The Donald Trump administration has been unhappy with the Indian government over certain economic issues for some time now. But the announcement by the US that it intends to withdraw GSP (General System of Preferences) trade benefits to India has actually surprised us. The US gives preferential treatment to India and some other countries through this provision and sets zero tariffs for some goods from these nations. It is being said that the US move can affect Indian exports worth $5 billion. India’s official stand is that this will not cause any major impact on exports (say, affect merely $190 million in exports). However, the option is open for India to impose retaliatory tariffs on the US, which it has been postponing for several months. All said and done, this action by the US will not help relations between the two great nations.
There are many reasons for America’s displeasure, but they are all linked to the economic interests of US companies. The immediate reason is that India has curbed the discounts given by US e-commerce firms Amazon and Walmart (which recently acquired Flipkart). They had been burning huge amounts of money and giving heavy discounts, putting small traders out of business.
Before this, the US was also upset with India for not acceding to its demand of tweaking its patent laws to favor American pharma companies. The US actually wanted tweaking of Article 3(d) of the Indian Patent Act, to allow ever-greening of patents, not permissible now under Indian laws. India rejected this demand to protect public health. It was clarified by the then Minister of Commerce Nirmala Sitharaman that India’s patent law is in accordance with international agreements and there is no scope for change in the same.
Some time ago when the Indian government decided to cap the prices of coronary stents and knee implants, US companies were annoyed. These firms have been trying for a long time to remove the caps, so they can continue to charge arbitrary prices, but the Indian government was not prepared to oblige them. India has also been taking steps to curb exploitation of farmers by Monsanto, a US agricultural company. Price control has now been applied to Monsanto’s BT cotton seeds to help farmers. The US administration is also demanding that India should remove the condition that only the milk of vegetarian cows be imported from US. It is notable that in the US, cows are fed with blood and meat, and import of milk from such cows is prohibited in India.
The US is trying to arm-twist the Indian government and get concessions for its corporations. But this would not be in the best interests of the Indian people—our farmers, traders and others. Therefore, if the Indian government bends, it would not send a good signal to our people and the world. The US also understands that it will not get anything suddenly by exerting pressure on our government. But perhaps America believes that after the elections, the government may concede to US pressure.
Some say that after the terrorist attack in Pulwama, India desperately needs international cooperation in its endeavor to teach a lesson to Pakistan. India has, in fact, got this support from the international community in the last few weeks. The US, France, Russia and Britain played a major role in denouncing this terrorist attack in the UN Security Council, due to which even China could not act against it. Some believe that for diplomatic reasons, India should not annoy the US, but it is equally true that accepting the inappropriate demands of any country, no matter how powerful it might be, is not advisable for any sovereign nation.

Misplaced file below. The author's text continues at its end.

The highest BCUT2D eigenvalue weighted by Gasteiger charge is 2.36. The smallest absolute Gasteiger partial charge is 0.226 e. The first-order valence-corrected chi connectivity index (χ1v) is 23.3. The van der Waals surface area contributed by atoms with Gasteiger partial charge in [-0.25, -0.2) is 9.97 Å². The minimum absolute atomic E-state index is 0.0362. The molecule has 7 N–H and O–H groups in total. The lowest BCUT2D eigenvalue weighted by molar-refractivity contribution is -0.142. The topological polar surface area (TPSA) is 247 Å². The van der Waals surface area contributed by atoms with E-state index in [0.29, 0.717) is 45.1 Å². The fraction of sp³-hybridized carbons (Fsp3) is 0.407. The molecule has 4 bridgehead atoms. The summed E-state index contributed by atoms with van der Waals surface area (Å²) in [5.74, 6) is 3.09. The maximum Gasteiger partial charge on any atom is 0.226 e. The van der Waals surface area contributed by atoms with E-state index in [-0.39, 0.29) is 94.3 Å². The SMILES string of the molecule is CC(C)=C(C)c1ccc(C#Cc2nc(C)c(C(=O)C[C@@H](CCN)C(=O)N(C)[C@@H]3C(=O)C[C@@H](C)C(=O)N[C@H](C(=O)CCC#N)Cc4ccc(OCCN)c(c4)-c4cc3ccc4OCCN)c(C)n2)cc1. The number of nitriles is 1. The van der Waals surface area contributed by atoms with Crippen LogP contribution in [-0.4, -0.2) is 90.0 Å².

America’s allegation that India imposes higher duties on US products and so hurts its exports is actually not true. In fact import duties imposed by India are as per the WTO agreements. Rather, India imposes much lower duties on imports coming from the US than what is permissible under WTO, and our applied rates of import duties are actually one-fourth of the bound rates. So we can say that even if we raise tariffs by four times, it would not be in violation of WTO agreements. If the US pressurizes India to reduce tariffs, it goes against the letter and spirit of WTO agreements.
If the US ask us to change our patent laws to suit the requirements of their companies to allow them to earn unreasonable profits, that too is against WTO agreements. In fact, experts say our patent law is exemplary and that it not only complies with WTO, but also helps protect our public health.
So far as India’s curbing of discounts by foreign investment recipient e-commerce companies is concerned, our aim is to guard the interests of crores of our small traders and MSME entrepreneurs, whereas America wants us to help Amazon and Walmart.
So America’s demands are unreasonable and it wants to bully India. Today when the US has already decided to withdraw GSP benefits to India, it’s an opportunity for us to take appropriate aggressive measures in national interest to protect public health, employment and agriculture. We should not forget that the US imposed economic sanctions against India after the Pokhran nuclear tests. At that time India didn’t even ask the US to revoke economic sanctions. Rather, it withdrew the same under the influence of their companies. Today our economy is much stronger than what it was in 1999. So we need not worry about American action.―New Indian Express